Thursday, March 29, 2007

Cleaning Up

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Well, I'm back from Ottawa and ready and raring to go. "Where have you been?" you might ask realizing that the NDP Breakthrough Conference occurred over a week ago. Well, first I had to catch up at work ... with tuition rates so high, I have to give students their money's worth. Then I just had to respond to our Provincial government's misguided attempts at self-sufficiency. See my personal letter at (and the provincial NDP's position). I also coordinated a group response from NB Economists calling for full cost accounting - see 29 march 2007 Telegraph Journal pages A1, A8 and the letter itself on page A4. I was also interviewed on CBC InfoAM- Fredericton.

So let's talk environment as this very well may be the issue that Harper chooses to go to the polls with. First, it is undeniable fact that the first party to bring global warming to national attention in Parliament was the NDP ... in 1983 - 24 years ago! Second, after tabling a woefully inadequate "Clean Air Act" (Google Frank Luntz and the Clear Skies Act proposed by George W. Bush, and realize that Harper contracted Frank Luntz to advise his governmet - again, confirm with Google) Harper and his cronies agreed to an all party committee to re-examine the act. Take a look at the 15 ammendments proposed by NDP-MP Nathan Cullen ( and realize that only the end to Big Oil/Big Gas subsidies was voted down (by the Conservatives, Liberals, and Bloc). Score one for all of us ordinary Canadians.

A February 2007 report authored by Friends of the Earth and Corporate Knights suggested that to even come close to meeting Canada’s Kyoto targets, we would have to spend $100 billion over 4 years. This is in line with the Stern report suggesting that if we started now, it would cost us about 1% of our annual GDP spent between now and 2012 to effect any change.

That's A LOT of money ... too costly you might say.

Don't let them tell you it can't be done!

Who remembers our last “crisis” which some later labelled a “fizzle?” The Y2K bug. In 1997, the Auditor General of Canada suggested that preparing for the millennium disaster would cost the Canadian economy between $30 billion and $50 billion. In 1999, cost overruns led the government to conclude that its own Y2K costs, estimated to be $1 billion in 1997, had multiplied to between $2.2 and $2.5 billion, in part because of inflationary pressures to hire a limited number of legacy programmers. Using these multipliers, we have a crisis cost between $66-$125 billion to be spent over a 2-3 year period. If we allow for a modest average inflation rate of 1.5% over this time, then costs can be estimated to be between $74-$141 billion in 2007 dollars.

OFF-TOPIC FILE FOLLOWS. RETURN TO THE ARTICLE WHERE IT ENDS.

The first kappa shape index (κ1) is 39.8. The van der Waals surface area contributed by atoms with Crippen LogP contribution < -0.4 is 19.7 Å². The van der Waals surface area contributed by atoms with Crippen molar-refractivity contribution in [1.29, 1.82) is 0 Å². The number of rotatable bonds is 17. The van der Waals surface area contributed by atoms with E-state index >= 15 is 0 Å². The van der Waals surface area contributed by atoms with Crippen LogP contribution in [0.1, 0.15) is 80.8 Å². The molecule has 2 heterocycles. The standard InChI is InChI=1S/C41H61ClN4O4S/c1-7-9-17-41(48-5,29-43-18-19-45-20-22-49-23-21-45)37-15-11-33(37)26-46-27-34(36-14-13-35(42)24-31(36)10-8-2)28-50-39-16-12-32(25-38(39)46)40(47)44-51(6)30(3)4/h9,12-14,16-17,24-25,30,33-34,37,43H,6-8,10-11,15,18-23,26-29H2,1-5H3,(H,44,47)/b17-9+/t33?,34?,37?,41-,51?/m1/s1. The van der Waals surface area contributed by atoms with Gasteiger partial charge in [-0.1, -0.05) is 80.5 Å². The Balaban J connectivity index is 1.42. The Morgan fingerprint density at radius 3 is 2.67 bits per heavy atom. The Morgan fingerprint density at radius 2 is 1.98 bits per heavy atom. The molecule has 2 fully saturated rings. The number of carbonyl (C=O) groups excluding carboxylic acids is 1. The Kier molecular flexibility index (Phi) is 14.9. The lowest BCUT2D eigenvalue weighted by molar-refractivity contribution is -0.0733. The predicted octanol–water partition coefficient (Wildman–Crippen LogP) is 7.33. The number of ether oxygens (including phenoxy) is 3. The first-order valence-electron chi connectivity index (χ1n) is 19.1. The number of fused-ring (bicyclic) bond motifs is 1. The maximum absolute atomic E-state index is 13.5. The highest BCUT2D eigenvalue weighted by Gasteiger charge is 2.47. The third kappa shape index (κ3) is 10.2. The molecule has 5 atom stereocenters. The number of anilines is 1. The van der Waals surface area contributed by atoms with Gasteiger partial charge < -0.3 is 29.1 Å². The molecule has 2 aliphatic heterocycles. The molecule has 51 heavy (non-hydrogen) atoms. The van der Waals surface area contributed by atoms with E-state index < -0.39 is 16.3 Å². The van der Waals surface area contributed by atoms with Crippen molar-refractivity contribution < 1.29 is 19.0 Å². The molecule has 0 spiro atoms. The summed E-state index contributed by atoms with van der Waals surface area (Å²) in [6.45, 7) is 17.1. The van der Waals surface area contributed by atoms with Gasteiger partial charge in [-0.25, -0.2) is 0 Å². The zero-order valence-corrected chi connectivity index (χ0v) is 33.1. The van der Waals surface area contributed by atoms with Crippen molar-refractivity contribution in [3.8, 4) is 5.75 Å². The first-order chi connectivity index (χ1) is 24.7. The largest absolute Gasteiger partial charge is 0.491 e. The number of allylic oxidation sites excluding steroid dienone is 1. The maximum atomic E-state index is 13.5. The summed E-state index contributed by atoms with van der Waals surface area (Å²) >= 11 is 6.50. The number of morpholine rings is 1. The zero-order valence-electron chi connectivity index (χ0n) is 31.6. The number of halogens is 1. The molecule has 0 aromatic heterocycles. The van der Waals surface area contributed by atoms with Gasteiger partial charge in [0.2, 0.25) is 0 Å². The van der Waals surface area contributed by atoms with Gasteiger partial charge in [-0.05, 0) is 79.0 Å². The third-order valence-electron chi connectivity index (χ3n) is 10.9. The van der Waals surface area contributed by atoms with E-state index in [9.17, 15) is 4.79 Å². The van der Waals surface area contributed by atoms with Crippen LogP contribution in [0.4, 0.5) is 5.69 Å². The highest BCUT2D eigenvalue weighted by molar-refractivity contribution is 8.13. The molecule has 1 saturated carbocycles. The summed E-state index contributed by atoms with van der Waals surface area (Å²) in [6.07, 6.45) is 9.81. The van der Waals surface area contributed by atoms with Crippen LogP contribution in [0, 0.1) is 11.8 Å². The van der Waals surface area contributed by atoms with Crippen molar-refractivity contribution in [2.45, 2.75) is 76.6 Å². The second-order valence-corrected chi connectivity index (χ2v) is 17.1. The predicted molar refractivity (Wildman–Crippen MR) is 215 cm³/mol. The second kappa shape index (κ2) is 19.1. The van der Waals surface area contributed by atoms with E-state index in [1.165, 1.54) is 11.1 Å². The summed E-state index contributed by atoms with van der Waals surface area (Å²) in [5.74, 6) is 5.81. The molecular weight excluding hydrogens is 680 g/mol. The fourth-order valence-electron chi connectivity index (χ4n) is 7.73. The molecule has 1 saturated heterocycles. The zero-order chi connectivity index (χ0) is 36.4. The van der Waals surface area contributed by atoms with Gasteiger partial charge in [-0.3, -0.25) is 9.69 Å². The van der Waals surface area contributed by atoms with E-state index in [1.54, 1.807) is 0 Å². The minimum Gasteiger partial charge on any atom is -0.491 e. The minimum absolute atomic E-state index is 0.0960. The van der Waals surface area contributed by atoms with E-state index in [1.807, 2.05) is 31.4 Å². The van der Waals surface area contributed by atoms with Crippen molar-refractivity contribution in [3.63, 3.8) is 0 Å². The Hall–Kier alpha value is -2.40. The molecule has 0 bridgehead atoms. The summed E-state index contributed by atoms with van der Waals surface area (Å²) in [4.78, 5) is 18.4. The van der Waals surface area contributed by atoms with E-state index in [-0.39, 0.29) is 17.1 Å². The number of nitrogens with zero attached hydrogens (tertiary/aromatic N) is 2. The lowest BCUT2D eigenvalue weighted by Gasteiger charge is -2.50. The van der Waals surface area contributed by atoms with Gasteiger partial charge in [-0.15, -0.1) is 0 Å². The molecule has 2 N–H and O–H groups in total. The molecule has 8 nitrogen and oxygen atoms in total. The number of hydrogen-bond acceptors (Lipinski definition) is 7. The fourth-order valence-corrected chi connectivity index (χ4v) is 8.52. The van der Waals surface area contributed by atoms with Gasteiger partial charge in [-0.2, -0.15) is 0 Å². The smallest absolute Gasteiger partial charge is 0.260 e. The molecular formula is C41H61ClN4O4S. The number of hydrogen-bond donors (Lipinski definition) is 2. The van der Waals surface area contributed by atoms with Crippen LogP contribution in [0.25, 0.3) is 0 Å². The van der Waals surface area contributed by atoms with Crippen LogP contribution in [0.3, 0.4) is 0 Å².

Y2K was solved, not because it was a fizzle, but because we took real action with very real costs. These costs are not out-of-line with the $100 billion we need to spend between now and 2012 to do our small part for the environment. What’s the difference then? I think Y2K was easier to solve because the private sector perceived a direct effect to its bottom line and went to work investing the money necessary. Reinvesting in our environment is a public good and with that comes the free-rider problem and the attendant questions: Why should my business be first? Why should Canada be first? When will China do its part? Why do I have to buy a smaller car when my show-off neighbour has an SUV?

OK, so where might we start? There are many small things we can all do, from turning down thermostats, changing lightbulbs, walking/riding bikes, public transit, carpooling, etc.. Here in NB, you can look online to Efficiency New Brunswick ( But here's a bigger plan we can also implement while pursing energy conservation. New Brunswick has smart hard-working people, a lot of land, many sunny days, large spaces, fertile land, and the highest tides in the world. Suppose we partner with the federal government and set up a province-wide test for renewable energy production where we compare and contrast the efficiency of solar, biofuel, tidal, wind, and geothermal energy production/storage. Imagine ... New Brunswick as world leaders!

We did it once with our ship-building industry. We can do it again, and it works to benefit us all, not just a few elite. We don't have to buy into George W. Bush's hydrocarbon future (a future that many American's reject and very well may reject when Bush leaves office). We don't have to be the supplier for our neighbour's addiction. We can show real leadership on the environment.

Rob Moir (NDP Candidate)

Friday, March 16, 2007

This week's events...

Wow, was that ever a busy week. I just finished organizing a UNBSJ public lecture, "An Inconvenient Truth: Live" with Peter Corbyn ( as the presenter. Peter is one of 18 Canadians trained by Al Gore to present the slideshow central to the Oscar-winning documentary. He is the only Atlantic Canadian so trained. It was a great talk and an awesome community-building exercise.